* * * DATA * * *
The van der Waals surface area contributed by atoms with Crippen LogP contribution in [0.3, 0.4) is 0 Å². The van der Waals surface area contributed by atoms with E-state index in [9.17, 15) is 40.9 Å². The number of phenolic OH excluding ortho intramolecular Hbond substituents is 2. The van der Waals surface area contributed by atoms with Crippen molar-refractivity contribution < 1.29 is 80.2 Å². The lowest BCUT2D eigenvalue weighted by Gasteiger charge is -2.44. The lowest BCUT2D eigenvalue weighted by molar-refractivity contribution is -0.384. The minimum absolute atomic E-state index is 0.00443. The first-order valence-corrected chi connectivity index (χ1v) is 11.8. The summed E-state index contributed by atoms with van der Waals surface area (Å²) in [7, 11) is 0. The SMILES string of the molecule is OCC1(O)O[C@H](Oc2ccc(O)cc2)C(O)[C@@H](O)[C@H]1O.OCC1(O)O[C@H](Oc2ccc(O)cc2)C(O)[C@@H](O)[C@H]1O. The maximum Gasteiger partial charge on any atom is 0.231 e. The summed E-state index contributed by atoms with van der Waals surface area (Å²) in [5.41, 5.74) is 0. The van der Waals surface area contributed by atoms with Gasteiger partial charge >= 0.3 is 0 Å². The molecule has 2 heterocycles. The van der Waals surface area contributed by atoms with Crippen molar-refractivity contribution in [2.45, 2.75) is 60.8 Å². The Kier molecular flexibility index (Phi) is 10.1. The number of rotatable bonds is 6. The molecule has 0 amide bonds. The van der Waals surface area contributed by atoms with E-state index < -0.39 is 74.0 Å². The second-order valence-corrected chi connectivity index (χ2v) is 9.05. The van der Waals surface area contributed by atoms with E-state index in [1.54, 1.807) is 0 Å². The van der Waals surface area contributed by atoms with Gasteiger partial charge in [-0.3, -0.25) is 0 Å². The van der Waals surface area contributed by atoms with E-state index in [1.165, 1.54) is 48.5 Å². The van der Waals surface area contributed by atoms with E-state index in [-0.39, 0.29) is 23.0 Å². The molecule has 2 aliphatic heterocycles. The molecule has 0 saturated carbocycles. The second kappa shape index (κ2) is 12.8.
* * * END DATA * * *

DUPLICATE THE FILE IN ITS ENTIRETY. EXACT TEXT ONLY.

The van der Waals surface area contributed by atoms with Crippen LogP contribution in [0.3, 0.4) is 0 Å². The van der Waals surface area contributed by atoms with E-state index in [9.17, 15) is 40.9 Å². The number of phenolic OH excluding ortho intramolecular Hbond substituents is 2. The van der Waals surface area contributed by atoms with Crippen molar-refractivity contribution < 1.29 is 80.2 Å². The lowest BCUT2D eigenvalue weighted by Gasteiger charge is -2.44. The lowest BCUT2D eigenvalue weighted by molar-refractivity contribution is -0.384. The minimum absolute atomic E-state index is 0.00443. The first-order valence-corrected chi connectivity index (χ1v) is 11.8. The summed E-state index contributed by atoms with van der Waals surface area (Å²) in [7, 11) is 0. The SMILES string of the molecule is OCC1(O)O[C@H](Oc2ccc(O)cc2)C(O)[C@@H](O)[C@H]1O.OCC1(O)O[C@H](Oc2ccc(O)cc2)C(O)[C@@H](O)[C@H]1O. The maximum Gasteiger partial charge on any atom is 0.231 e. The summed E-state index contributed by atoms with van der Waals surface area (Å²) in [5.41, 5.74) is 0. The van der Waals surface area contributed by atoms with Gasteiger partial charge >= 0.3 is 0 Å². The molecule has 2 heterocycles. The van der Waals surface area contributed by atoms with Crippen molar-refractivity contribution in [2.45, 2.75) is 60.8 Å². The Kier molecular flexibility index (Phi) is 10.1. The number of rotatable bonds is 6. The molecule has 0 amide bonds. The van der Waals surface area contributed by atoms with E-state index < -0.39 is 74.0 Å². The second-order valence-corrected chi connectivity index (χ2v) is 9.05. The van der Waals surface area contributed by atoms with E-state index in [1.54, 1.807) is 0 Å². The van der Waals surface area contributed by atoms with Gasteiger partial charge in [-0.3, -0.25) is 0 Å². The van der Waals surface area contributed by atoms with E-state index in [1.165, 1.54) is 48.5 Å². The van der Waals surface area contributed by atoms with E-state index in [-0.39, 0.29) is 23.0 Å². The molecule has 2 aliphatic heterocycles. The molecule has 0 saturated carbocycles. The second kappa shape index (κ2) is 12.8.